A spokesperson from the US embassy located in Russia declared Monday that they would resume some of the visa services in US consulates, which had been previously canceled due to the diplomatic expulsions, that left them with a staff shortage.
The United States had started to reduce their visa services in Russia since August. There was also a temporary suspension of this service in the Moscow embassy for a week, and also in every consulate. Since then the operation hasn´t regained previous capacity.
On the fiscal year 2016 over 190,000 Russians received non-immigrant visas that allowed them to enter the USA, according to information by the Department of State. This meant an 18% increase in contrast to the previous year. Those visas were granted for the purposes of business, tourism, and academic exchanges, among others.
Even before the United States announced it, their consular labor had significantly decreased in Russia, according to information posted on a daily basis by the Department of State. That information specifically showed that that the waiting time for tourist visa appointments on the Moscow embassy had increased from 50 to 70 days between August 2 and August 19, and from 17 to 44 days in the St. Petersburg consulate, during the same period of time. In contrast, only one day is required to get an appointment for a tourist visa in the Latvian capital, Riga, four days in Kiev, Ukraine and 20 days in Vilnius, Lithuania.
The suspension of visa services also affected Belarusian citizens that wanted to apply from Moscow and St. Petersburg. The US embassy recommended them to “schedule visa appointments with the US embassy in Warsaw; the US embassy in Kiev or the US embassy in Vilnius.
Before this diplomatic tension, Russian citizens could request tourist, business or student visas in the US consulates located in St. Petersburg, Yekaterinburg, and Vladivostok, but this ceased as a consequence afterward. This meant that Russian citizens with the intention of visiting the United States could no longer apply for a visa in consulates located outside of Moscow; they now had to travel all the way to the capital.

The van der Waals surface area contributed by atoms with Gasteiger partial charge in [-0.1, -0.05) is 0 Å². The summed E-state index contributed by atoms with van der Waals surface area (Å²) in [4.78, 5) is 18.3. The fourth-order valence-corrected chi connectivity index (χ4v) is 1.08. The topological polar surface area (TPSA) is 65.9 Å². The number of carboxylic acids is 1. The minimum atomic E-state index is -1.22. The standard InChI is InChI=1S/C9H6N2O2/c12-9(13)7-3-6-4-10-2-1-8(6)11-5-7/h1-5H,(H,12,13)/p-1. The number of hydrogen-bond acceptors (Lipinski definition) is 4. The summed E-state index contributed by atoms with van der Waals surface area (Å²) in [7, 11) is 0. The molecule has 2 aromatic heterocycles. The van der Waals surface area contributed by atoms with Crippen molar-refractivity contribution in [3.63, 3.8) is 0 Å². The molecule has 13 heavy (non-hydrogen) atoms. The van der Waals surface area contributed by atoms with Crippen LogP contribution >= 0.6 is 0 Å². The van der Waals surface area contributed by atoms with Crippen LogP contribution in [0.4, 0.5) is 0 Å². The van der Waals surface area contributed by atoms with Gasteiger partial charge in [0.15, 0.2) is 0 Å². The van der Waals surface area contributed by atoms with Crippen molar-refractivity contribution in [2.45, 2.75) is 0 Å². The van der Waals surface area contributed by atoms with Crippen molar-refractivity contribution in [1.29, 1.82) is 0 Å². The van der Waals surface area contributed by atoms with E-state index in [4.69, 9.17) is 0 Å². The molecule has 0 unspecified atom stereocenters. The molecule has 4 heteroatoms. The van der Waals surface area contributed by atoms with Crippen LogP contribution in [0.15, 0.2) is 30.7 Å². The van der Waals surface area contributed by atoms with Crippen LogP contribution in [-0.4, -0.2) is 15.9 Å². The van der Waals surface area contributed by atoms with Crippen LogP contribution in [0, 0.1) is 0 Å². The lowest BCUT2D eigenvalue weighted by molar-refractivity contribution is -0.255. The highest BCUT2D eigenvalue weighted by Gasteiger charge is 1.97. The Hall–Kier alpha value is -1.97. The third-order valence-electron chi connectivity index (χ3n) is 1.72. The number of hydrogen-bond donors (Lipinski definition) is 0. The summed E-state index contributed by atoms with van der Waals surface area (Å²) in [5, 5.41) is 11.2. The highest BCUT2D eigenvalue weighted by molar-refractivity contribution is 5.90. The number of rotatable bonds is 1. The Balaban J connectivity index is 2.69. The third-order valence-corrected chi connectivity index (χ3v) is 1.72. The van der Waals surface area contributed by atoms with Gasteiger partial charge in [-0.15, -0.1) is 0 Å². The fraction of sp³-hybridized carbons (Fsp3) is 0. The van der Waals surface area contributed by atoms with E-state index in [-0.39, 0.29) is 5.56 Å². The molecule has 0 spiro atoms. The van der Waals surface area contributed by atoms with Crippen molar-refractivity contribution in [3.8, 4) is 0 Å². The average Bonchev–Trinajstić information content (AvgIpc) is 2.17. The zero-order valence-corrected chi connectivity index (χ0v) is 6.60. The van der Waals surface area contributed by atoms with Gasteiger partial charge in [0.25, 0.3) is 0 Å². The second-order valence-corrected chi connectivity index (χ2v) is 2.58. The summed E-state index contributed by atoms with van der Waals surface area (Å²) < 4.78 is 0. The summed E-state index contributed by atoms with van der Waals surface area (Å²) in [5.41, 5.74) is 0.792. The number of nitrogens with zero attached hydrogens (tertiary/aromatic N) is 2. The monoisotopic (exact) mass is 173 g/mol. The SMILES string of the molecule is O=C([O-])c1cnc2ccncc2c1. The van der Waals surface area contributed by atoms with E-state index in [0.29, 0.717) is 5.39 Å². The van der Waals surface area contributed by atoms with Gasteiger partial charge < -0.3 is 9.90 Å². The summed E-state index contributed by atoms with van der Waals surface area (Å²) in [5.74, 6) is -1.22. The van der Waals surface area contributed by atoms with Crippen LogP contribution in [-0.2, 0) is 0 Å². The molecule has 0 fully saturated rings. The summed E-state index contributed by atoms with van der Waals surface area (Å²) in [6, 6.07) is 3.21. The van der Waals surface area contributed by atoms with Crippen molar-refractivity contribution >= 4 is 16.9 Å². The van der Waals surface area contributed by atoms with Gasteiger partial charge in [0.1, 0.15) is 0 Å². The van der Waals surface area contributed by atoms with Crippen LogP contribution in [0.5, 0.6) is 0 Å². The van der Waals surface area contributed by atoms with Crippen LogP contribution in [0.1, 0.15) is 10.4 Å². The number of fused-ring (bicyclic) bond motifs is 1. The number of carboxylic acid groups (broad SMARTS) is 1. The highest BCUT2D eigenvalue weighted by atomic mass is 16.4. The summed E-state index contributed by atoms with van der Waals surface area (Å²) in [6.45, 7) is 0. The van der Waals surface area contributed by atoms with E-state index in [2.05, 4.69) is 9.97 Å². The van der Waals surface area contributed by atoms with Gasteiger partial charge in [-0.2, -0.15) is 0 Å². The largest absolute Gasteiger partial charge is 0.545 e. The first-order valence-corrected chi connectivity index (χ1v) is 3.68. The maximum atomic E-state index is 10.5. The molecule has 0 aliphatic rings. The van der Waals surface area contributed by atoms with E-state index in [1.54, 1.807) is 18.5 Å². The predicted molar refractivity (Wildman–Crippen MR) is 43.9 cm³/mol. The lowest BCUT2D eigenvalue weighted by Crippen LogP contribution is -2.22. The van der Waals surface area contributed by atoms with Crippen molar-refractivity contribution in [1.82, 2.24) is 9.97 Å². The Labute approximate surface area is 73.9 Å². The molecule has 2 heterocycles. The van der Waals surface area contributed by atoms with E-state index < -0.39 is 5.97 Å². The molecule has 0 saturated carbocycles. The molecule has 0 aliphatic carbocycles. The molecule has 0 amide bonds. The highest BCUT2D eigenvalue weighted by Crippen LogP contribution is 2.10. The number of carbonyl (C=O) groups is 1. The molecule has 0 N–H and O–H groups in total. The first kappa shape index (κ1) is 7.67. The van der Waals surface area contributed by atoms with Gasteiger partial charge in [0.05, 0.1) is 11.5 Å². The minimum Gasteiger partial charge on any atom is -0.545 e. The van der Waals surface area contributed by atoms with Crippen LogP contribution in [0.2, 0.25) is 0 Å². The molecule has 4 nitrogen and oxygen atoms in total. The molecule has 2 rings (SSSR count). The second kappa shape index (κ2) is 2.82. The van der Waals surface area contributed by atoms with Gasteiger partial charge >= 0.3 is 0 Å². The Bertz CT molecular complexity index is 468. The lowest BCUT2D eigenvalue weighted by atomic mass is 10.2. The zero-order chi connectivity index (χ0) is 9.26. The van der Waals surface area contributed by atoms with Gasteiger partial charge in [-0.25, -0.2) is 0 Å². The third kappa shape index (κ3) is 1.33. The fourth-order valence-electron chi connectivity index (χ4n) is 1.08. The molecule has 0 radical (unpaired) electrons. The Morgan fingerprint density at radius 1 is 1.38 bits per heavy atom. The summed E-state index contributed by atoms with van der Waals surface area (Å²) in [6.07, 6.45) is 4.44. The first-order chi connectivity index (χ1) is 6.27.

Both US and Russian measures began in December 2016, when the US president at the time, Barack Obama, expelled 35 Russian diplomats for allegedly interfering with the US presidential elections, something that Moscow denied.
Putin didn´t strike back then, but when the US Congress approved new sanctions against Russia, they ordered Washington to reduce their diplomatic and technical staff to 755 people, that is a 60% cutback, by September 1.
Nevertheless, through last Monday´s statement, the embassy informed in an official newsletter that some of the visa services would resume on December 11. According to the newsletter: On December 11 consulates in St. Petersburg, Yekaterinburg, and Vladivostok would start to offer a limited number of interviews for non-immigrant visas.
Official US sources also declared that: “we believe that the interaction between people and the commercial ties between the United States and Russia are the basis of stability regarding the bilateral relationship”. They also mentioned, nevertheless, that services would not return to former capacity, considering that Russia ordered the United States to decrease their diplomatic staff significantly.